Friday, August 12, 2022

Will BIUST die with Bentil’s departure?

The Botswana International University of Science & Technology (BIUST) and the country is about to suffer a major setback, if recent reports that its Founding Vice Chancellor (Prof. Kweku Bentil) is about to leave in September for the USA, for good, is true.

Even though Bentil could not be drawn into a discussion on the issue of his contract and referred all questions about his contract and possible departure next month to the Ministry of Education and Skills Development, according to reliable sources, the Ministry has made the decision not to renew Bentil’s current contract. If the latter is the case, then Botswana and BIUST are bound to suffer a major setback. First and foremost, it does not appear that a successor to Bentil has been named and time is running out. Without proper handover and a smooth transition, BIUST could be thrown into chaos. Secondly, based on Bentil’s accomplishments in the past three years under very difficult and uncertain circumstances, it will be difficult to find another Engineer and Researcher, in a short time, with the vision and passion to continue what Bentil has initiated in the implementation of BIUST.

The vast majority of the initiatives being developed and spearheaded directly by Bentil have far-reaching implications for Botswana beyond the establishment of BIUST, in terms of economic and social development, foreign direct investment (FDI) and applied research. Based on presentations made by Bentil to the business community and foreign investors (from as far away as Singapore and as close as South Africa), examples of the major initiatives of national interest include the following:

THE BOTSWANA REGIONAL MINING MUSEUM, EDUCATIONAL AND RESEARCH CENTRE (BOMMERC). According to the available write-up of this project, this centre will have a Mining & Geological museum that will be open to the public; an educational centre focusing on mining education as well as science education for children and teachers of Science and mathematics; an underground mining research centre; and above-ground mining environment research centre. If Bentil is allowed to implement this project, it would have the following benefits for Botswana as a nation:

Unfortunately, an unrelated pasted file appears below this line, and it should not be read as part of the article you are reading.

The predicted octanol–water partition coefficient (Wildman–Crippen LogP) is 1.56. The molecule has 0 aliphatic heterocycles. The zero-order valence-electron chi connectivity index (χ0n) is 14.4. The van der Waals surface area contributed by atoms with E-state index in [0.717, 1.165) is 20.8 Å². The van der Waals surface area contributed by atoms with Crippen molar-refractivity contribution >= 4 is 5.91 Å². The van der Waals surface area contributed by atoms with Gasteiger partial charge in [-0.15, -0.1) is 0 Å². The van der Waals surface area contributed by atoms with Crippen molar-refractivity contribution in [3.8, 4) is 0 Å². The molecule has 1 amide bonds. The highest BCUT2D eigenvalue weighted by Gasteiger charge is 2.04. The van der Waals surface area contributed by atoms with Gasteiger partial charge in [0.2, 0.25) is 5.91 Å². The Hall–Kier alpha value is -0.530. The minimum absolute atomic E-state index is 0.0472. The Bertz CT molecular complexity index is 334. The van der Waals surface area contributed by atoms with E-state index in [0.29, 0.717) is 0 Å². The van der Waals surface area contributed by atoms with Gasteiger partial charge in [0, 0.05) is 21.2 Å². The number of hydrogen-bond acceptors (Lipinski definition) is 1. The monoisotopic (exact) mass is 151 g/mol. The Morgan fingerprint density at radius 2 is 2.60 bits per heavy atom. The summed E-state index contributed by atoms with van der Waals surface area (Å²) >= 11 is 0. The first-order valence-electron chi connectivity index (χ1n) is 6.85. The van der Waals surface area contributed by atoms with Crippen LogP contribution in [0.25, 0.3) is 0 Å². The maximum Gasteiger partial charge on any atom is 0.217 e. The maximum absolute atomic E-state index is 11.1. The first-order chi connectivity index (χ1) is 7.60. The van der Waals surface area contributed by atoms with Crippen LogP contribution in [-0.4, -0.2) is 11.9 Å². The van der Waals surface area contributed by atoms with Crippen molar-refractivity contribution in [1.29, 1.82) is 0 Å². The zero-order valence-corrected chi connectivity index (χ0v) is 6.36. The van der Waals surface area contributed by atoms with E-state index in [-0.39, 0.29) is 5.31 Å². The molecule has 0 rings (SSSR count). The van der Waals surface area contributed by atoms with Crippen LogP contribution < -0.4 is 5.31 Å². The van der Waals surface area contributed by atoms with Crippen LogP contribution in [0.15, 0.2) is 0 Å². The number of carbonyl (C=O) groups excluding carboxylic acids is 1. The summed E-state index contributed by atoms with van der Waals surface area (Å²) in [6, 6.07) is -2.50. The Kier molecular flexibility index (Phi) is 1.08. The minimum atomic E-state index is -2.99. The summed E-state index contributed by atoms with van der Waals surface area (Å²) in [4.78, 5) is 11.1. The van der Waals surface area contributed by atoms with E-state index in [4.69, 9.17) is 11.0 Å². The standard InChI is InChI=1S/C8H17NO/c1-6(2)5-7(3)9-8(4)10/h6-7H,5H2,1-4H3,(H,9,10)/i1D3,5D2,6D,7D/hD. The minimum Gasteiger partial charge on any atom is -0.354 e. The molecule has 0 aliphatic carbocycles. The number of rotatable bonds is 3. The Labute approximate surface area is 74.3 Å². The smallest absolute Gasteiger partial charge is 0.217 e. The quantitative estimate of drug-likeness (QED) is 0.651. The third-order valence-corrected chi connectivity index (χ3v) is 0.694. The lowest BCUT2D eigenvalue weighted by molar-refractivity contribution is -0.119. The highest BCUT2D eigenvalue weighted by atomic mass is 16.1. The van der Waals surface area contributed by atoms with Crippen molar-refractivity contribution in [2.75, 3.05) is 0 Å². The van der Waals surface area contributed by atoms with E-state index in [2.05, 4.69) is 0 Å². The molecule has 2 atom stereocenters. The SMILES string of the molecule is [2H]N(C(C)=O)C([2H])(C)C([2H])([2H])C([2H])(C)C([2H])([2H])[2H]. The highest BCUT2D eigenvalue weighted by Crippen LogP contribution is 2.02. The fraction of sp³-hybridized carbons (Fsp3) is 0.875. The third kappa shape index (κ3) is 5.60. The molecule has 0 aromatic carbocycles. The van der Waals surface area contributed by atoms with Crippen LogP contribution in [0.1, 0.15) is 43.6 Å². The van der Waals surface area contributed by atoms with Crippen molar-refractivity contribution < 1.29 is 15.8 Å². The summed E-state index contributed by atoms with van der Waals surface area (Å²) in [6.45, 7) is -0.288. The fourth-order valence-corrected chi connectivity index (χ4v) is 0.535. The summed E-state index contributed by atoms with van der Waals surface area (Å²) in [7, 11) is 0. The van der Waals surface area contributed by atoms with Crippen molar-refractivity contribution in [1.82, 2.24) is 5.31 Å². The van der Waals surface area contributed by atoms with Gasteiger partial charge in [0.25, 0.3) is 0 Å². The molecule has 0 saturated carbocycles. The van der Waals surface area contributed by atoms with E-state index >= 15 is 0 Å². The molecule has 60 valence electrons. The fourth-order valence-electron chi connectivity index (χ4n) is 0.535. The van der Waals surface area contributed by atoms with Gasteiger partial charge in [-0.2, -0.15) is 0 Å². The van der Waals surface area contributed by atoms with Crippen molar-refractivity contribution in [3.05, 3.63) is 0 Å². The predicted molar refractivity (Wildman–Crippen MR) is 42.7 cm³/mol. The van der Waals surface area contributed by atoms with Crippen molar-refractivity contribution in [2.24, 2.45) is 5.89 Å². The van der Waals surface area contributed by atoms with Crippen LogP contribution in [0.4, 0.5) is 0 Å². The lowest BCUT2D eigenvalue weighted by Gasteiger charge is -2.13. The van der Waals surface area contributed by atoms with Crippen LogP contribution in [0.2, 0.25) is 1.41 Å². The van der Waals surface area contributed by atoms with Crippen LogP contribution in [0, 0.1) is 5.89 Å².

Botswana would get its first mining tourism venue. This would help stimulate economic development by attracting tourists, creating new and/or spin-off business opportunities for small and medium enterprises as well as opportunities for employment and poverty reduction in Selebi Phikwe and surrounding areas.

Botswana can diversify its economy and the tourism industry.
It is reported that Bentil has already got things in motion by signing an MOU with BCL to get a decommissioned deep mining shaft and an open mine. He has also secured non-government funding in the amount of P429,000,000.00 (P429-million Pula) from the European Union for this project and has definitive plans to get this project underway, based on his knowledge of similar projects in other countries , and pending the decision of Cabinet on the future of BIUST. Botswana stands to lose this if Bentil leaves next month because it is inconceivable that someone can just come in and get this implemented.


According to the “live, work and play community” concept envisioned and designed by Bentil, this Park which be developed and funded by the Private Sector Investors, would have several “villages”, including a Science, Engineering & Technology Research Village; an Industrial Village; a Residential Village; a Central Village with Commercial/Retail (shopping mall, Recreational and Business Centres; and an International School.

The main outcomes of this initiative are:

Generation of non-Government revenue streams for BIUST. In the long run, this would help reduce BIUST’s dependence on Government funding
Attraction of Foreign Direct Investment (FDI) in Botswana
Stimulation of economic development in Palapye

To implement this effectively and ensure transparency, Bentil has put together “The BIUST Trust”. The latter is a group of 13 diverse and independent local professionals (a former judge, Lawyers, Educator, Architect/Planner, Property Developer, Businesspersons, Banker, and Community Leaders).

Bentil formed this group after consultation with the business community in Botswana as well as the local Palapye community. The Trust would handle all matters related to this concept (leasing of the land, decisions on projects, investment of revenues generated, etc.). Bentil was on the verge of launching the “BIUST Trust” in November and publicly inviting expression of interest in these private sector developments when he was stopped in order to await the outcome of the BIUST review.